My hubby leaves the arena to swap Cierra out for Nemo, and it's just me and Koda, and kitty Belle. Shortly after, Belle disappears out the open door. I can feel Koda's wheels turning, where did she go? First Brad, then Cierra, and Belle too - where is Nemo anyways? Why am I still inside?? 

I started thinking we should play it safe and just walk/trot, nahhh - went for the lope. Past the door we went! First one side, then the other. Kinda fun having the arena to ourselves. I swear I heard my horse sigh, when Nemo & Brad joined us. I was all proud of myself, I got the "what's your point" look from the husband...he just doesn't get it. I know it wasn't a big deal, but it was to me. I'll take every confidence building success I can get, especially the ones I do on my own.

I dislike fear, and what I let it do to me or better said what it prevents me from doing. There really isn't anything funny about it. But a healthy amount does keep one safe. If that's the case, I've got nothing to fear.

no worries
Koda (L) Cierra (R)


cleared for take off

I am SO happy to report that Nemo has made a full recovery from stepping on that nasty, rusty, who knows where it came from, no good, bent nail! We are so thankful for the loving care Nemo received. Two weeks almost to the day, he is sound and cleared for take off by the vet. Whew!! Believe you me, we know that is not always the case. 

It's a special day when you overhear your trainer say "I just love you Nemo", as Koda & I passed my happy hubby riding his heart horse... 


...while Nemo was healing, Brad rode his mare Cierra. Surely not the way he planned on starting his rides with her, but things work out for a reason...

First ride on Cierra

...altho it's not easy going from your steady-eady, to a young horse. Cierra will be a ton of fun to ride, and they'll soon become a great team. It will take some time for them to really tune into each other. Harder when horses are in training. Cierra is only three, the best is yet to come! 


Sunday Stills ~ Watershots

When I think of watershots, I think of our pond. I treasure my time, savoring the tranquility at home...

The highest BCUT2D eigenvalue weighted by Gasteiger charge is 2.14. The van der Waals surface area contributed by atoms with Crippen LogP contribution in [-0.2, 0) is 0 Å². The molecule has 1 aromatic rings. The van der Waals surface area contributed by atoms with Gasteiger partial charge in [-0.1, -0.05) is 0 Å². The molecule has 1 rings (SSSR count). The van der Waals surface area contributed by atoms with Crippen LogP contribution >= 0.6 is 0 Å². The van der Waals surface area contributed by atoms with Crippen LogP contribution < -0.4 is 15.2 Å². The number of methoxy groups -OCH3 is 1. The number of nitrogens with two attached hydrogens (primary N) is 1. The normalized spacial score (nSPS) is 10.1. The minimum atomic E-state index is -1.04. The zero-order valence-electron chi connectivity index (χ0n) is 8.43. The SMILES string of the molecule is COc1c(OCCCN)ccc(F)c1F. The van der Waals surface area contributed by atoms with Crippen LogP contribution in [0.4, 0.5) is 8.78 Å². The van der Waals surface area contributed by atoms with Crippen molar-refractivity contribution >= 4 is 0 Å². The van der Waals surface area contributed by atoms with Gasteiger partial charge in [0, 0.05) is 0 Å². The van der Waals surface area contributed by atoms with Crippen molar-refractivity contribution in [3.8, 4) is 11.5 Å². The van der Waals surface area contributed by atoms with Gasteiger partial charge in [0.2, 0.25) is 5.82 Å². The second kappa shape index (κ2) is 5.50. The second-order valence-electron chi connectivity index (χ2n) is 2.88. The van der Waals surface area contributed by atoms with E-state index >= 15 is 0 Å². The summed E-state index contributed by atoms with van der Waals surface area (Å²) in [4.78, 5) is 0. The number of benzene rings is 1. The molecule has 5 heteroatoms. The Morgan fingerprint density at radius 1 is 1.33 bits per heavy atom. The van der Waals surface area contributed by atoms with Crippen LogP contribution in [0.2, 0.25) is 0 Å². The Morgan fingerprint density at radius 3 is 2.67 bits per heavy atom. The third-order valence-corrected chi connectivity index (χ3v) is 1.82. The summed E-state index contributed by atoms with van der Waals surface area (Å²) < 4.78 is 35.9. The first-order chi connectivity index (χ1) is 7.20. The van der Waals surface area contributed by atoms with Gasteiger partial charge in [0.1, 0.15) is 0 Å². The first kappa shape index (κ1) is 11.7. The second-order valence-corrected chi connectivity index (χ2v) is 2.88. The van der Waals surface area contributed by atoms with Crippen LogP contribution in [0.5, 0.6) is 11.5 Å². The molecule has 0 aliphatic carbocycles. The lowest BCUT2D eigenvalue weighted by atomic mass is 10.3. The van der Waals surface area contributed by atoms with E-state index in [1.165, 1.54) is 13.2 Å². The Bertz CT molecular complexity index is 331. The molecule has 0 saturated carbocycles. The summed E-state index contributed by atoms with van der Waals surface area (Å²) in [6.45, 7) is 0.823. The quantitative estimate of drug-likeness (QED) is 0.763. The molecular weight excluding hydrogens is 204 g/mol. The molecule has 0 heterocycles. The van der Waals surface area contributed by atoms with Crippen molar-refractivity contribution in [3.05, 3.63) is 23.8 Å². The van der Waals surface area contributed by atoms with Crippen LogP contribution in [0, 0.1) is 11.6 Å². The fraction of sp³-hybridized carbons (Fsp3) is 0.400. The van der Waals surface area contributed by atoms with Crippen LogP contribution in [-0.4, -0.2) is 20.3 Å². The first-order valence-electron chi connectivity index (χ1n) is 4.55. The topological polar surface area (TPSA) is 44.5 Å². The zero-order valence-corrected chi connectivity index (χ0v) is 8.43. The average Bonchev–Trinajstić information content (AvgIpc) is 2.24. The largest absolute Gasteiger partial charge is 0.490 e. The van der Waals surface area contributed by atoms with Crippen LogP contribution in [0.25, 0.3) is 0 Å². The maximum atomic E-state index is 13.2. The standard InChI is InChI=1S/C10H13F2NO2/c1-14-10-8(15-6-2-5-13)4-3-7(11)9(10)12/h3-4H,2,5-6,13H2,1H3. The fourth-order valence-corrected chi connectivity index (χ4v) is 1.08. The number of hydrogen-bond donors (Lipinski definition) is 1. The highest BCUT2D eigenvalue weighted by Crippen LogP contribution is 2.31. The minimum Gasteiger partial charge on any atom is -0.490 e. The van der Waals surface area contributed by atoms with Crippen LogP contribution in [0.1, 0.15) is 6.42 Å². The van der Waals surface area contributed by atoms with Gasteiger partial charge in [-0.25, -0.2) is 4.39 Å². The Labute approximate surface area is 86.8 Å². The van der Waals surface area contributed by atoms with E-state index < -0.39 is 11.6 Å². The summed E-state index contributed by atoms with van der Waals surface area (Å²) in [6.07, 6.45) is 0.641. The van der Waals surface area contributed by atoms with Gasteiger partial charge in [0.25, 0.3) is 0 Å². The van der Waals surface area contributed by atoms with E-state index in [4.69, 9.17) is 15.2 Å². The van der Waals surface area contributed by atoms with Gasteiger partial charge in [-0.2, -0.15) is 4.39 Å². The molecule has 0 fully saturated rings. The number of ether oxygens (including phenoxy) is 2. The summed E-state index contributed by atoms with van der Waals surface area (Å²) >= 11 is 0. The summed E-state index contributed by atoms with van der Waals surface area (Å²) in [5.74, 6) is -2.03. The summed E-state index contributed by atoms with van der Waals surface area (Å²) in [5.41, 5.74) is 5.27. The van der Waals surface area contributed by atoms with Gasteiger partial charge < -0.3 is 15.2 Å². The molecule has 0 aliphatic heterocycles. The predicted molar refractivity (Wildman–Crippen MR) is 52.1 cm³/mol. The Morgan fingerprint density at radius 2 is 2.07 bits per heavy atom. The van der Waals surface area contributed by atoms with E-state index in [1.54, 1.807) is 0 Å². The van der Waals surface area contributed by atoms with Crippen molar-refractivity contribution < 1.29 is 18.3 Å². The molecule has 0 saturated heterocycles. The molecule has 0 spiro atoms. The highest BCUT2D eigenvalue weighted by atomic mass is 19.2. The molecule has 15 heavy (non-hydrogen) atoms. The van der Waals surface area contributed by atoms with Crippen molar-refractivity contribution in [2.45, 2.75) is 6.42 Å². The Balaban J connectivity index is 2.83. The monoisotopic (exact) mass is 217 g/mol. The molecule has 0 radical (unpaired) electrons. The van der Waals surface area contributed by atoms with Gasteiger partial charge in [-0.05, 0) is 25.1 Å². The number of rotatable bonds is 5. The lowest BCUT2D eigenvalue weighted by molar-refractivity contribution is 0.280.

yellow waterlily

...while in St. Louis this past week, at their breathtaking expansive Botanical Gardens, I was also drawn to their water features...

lilypad reflection

...along with the peaceful Japanese Water Garden, I was mesmerized by beautiful floating glass onions...

colorful floating onions
...especially the blue ones...

floating blue onion

...I wonder how they float in the water, in one place...

floating glass onions at St. Louis Botanical Gardens

See other Sunday Stills Watershots


do not pull a nail

When my phone rang early Sunday morning, and it was our trainer calling (while she was out of State at a horse show) I knew it couldn't be good. You know that feeling...all I could think of was "what horse and what happened"...she was so calm, and cautious, as she unfolded her not so good news. Me, I was jumping out of my skin and beginning to think the worst - and it could have been...

I won't keep you in suspense. Nemo stepped on a nail. A big - long - old - rusty - bent - carpenters nail. The worst kind. Of course, we didn't know these details at the time. All we knew was, Nemo stepped on a nail and the vet was on their way. He continues proving to be Brad's million dollar horse.

Thankful for our trainers many years of experience, who knew not to pull a nail out. You read it right. Do not pull a nail out from your horses foot. Pulling a nail out is the natural thing to do. I would have. Instead, do you and your horse a favor and call a vet! They can treat your horse sooo much better, if they know exactly where the nail is inserted into the foot and what damage may have been done.   

Before pulling out the nasty nail, the vet took x-rays. What we saw made everyone cringe. Ouch!!  Poor Nemo! The long bent nail barely missed a ligament. It may have nicked the sheath that surrounds it. Brad was given three options: hauling Nemo into the vets for surgical wound flushing, treating the wound at the barn, or just stomach antibiotics. He chose the recommended middle option. It made the most sense after seeing what we were dealing with. Here is the nasty culprit:

the nail
The vet placed a tourniquet on Nemo's leg to keep the antibiotic localized. It was injected into the wounded area. Among other things, Nemo is now on penicillin and daily iodine solution soaks. He is being watched carefully, for any fever/infection/increased swelling/abscess or change in appetite or behavior.  

We met the vet at the barn today for a day after follow-up. She was thrilled with how sound Nemo is, and so are we! She repeatedly mentioned the difference that early care made. We fully know, Nemo is "not out of the woods". In his better interest, the vet recommended that Nemo get turned out with Cierra & Koda. We feel it was the right decision. With movement, the tourniquet swelling went down even more.

The best case scenario, Nemo should be sound to ride in a couple weeks. Worst case scenario, we have to do surgery (option one). Time will tell. We are so very grateful, and reminded, that anything can happen at any given time. Thankful for our trainer, and her wonderful apprentices, who truly love animals and noticed right away, and our knowledgeable caring vets. They are the best. But what we are most thankful for is our one of a kind, beloved, big guy Nemo...

Checking out his wrapped foot, after a well deserved roll